From the Gospel of John:
Jesus said to her, “I am he, the one who is speaking to you.”
(From the Santoral Lectionary – John 4:26 (NRSV) – May 8, 2013.)
Note: Today, my verse for contemplation isn’t from the Daily Office Lectionary. It’s from the sanctoral lectionary for the commemoration of Julian of Norwich. Today is the 23rd anniversary of my ordination to the Sacred Order of Deacons; we used the lessons for Julian’s feast. So, I took the personal prerogative of reading those lessons this morning.
Jesus and an unnamed Samaritan woman are conversing by a village well where she, an unmarried woman apparently living in an adulterous relationship, has come to draw water at a time when other women will not be present. He, a Jew traveling through this hostile countryside, in contravention of Law and custom, has spoken to her. At the end of what must have been the oddest conversation of her life, he drops this bombshell: “I am the Messiah.” I’m sure she could hardly believe her ears!
Yesterday I spent the afternoon at a conference for clergy in which the presenter at the opening session asked us to engage in a bit of silent reflection, first to remember our sense of call (when did it happen? has it faded? when did it start to fade? what is different, then and now?), and then to call to mind the ways in which we feel bound up and exiled from that original sense of ministry. During our time of silent reflection, the presenter softly read selected verses from the Psalms.
As he was reading, I closed my eyes. I listened carefully to the words he was reciting. I tried to recall that growing understanding of discernment, of a sense of urgency about doing ministry as an ordained person. But a sound intruded, a rhythmic but irregular tapping, a familiar staccato, as if my consciousness were being pecked by hens the way my hands often were when gathering eggs in my grandmother’s chicken coop. I tried to ignore it . . . but there it was: tickety-tick-tick-tack, tackety-tack-tick-tick, pause, tickety tickety tickety. Pecking away at my mind. Suddenly I recognized it — the tapping of the keys on a lap-top computer not unlike the one I am using right now. I could hardly believe my ears!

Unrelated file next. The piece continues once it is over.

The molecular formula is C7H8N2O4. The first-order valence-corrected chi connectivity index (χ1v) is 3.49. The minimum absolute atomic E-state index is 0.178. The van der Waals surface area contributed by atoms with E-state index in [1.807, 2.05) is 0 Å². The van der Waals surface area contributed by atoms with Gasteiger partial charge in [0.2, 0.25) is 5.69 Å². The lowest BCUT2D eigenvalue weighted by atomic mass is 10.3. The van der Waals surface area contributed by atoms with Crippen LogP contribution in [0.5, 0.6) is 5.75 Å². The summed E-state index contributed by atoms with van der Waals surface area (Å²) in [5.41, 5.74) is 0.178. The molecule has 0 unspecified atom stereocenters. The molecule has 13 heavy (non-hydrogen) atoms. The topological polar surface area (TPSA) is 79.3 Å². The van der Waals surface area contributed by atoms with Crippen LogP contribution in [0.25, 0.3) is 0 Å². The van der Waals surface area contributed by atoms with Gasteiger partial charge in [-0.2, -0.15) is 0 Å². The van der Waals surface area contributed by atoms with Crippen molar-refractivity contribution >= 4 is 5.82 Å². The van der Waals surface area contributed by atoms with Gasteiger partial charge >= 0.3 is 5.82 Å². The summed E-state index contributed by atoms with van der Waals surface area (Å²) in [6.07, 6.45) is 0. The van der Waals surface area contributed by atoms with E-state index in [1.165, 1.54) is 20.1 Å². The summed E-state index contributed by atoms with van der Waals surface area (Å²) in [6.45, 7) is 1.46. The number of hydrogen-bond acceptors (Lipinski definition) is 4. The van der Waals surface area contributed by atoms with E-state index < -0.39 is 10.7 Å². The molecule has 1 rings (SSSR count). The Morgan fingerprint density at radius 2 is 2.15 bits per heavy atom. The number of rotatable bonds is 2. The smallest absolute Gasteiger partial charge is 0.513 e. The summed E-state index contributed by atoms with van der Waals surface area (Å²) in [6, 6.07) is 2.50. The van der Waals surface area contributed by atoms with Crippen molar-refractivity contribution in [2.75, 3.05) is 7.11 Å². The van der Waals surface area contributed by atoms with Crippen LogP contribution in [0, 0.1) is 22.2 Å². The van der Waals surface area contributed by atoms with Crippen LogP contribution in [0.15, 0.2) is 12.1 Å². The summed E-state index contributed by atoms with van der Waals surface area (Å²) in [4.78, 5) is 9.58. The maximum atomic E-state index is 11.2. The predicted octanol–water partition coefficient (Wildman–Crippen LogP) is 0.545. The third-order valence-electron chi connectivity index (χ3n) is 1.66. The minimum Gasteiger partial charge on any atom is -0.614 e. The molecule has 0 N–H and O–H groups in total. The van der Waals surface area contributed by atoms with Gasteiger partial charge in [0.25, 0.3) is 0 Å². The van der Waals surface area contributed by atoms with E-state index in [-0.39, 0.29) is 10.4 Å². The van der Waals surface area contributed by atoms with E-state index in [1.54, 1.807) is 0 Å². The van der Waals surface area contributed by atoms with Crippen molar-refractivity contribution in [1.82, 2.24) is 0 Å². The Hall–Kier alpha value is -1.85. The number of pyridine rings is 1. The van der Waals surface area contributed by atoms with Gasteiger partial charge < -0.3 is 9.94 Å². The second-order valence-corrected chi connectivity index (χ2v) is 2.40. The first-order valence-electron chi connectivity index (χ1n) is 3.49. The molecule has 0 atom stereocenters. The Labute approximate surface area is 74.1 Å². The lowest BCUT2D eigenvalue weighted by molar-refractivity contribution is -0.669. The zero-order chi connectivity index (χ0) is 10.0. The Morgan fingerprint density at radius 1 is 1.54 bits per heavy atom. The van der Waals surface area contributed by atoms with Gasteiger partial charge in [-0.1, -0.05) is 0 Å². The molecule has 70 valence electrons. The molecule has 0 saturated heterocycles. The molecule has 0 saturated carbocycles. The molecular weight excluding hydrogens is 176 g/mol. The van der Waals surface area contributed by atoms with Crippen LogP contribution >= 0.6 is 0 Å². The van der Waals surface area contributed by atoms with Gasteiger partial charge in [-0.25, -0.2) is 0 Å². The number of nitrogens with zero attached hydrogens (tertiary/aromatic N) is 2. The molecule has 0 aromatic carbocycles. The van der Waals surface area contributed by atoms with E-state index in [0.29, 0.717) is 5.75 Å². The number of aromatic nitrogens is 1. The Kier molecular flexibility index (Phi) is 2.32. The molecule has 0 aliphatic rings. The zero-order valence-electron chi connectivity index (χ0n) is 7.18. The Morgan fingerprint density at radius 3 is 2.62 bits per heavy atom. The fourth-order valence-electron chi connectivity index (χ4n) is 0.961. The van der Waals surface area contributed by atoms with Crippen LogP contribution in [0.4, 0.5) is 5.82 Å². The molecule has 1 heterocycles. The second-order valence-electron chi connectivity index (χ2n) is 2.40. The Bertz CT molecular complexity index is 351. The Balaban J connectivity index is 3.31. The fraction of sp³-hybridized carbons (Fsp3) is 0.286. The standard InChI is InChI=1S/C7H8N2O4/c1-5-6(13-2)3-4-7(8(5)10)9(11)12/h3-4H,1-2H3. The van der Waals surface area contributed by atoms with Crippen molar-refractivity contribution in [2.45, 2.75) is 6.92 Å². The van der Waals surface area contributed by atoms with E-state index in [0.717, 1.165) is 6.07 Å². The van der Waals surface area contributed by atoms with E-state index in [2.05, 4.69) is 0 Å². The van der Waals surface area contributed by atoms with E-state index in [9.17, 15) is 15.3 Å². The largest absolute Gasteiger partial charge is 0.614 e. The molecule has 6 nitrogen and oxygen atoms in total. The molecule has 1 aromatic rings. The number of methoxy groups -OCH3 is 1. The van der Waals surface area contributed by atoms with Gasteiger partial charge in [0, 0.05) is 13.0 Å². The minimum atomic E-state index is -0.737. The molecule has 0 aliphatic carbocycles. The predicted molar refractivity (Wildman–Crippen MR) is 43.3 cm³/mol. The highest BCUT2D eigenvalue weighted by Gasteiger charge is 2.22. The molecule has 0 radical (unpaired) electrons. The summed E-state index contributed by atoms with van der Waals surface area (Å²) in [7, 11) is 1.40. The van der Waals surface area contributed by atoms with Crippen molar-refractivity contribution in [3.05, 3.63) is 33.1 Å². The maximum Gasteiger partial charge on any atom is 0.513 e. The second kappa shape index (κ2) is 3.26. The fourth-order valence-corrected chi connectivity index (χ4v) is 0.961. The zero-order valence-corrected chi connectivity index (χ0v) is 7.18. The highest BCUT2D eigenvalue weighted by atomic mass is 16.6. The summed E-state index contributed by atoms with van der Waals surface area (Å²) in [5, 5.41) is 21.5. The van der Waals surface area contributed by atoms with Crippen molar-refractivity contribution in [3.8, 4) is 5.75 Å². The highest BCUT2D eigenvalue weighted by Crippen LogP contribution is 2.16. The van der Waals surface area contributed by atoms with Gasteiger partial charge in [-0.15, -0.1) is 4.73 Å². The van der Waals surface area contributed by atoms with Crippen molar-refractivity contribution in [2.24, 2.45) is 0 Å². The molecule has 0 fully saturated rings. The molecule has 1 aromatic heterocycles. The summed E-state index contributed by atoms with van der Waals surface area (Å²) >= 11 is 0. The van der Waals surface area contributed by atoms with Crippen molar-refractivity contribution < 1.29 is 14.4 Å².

I opened my eyes and searched the room. There! One of my colleagues across the room, typing away on a MacBook or a Dell or something. Apparently not listening to the speaker sonorously reciting the Psalms. Apparently not contemplating, reconnecting with his call. Not seeming present to the moment at all.
At first I was amused. I smiled. I closed my eyes again, determined to ignore the sound; now that I knew what it was, I could filter it out. — But I couldn’t. The more I tried not to hear it, the louder the typing became: TICKETY-TICK-TICK-TACK, TACKETY-TACK-TICK-TICK, TICKETY TICKETY TICKETY! I stopped smiling; I wanted to strangle my colleague! Those damned hens were pecking away at my soul!
Suppose the speaker had quietly announced in that tone of voice we all have heard, the one that cannot be denied, the one we know in the depths of our souls is speaking truth . . . suppose he had said to us, “I am he, the one who is speaking to you.” Would my colleague have heard it? Would I have heard it?
I don’t blame my colleague. I had arrived late, so I had left my lap-top in my car and run into the conference room just as the session had started. If I’d gotten there early, I’d probably have found an electrical outlet, plugged in my converter, fired up the ol’ MacBook, and started working on something. And when it came time to close my eyes and contemplate my sense of call, the chickens at my own hands would have pecked so loudly I’d never have heard a word of what was said.
The woman who came to the well came at a time when only she would be there. When the foreign rabbi spoke to her, she put down her bucket. She listened. She contemplated. She connected. She was present in the moment. No chickens pecked at her consciousness; no chickens pecked at her soul. She was able to hear him say, “I am he, the one who is speaking to you.”
We need to do that from time to time. We need to do that often. We need to get away from the pecking chickens so that we (and those around us) can hear.
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Father Funston is the rector of St. Paul’s Episcopal Church, Medina, Ohio.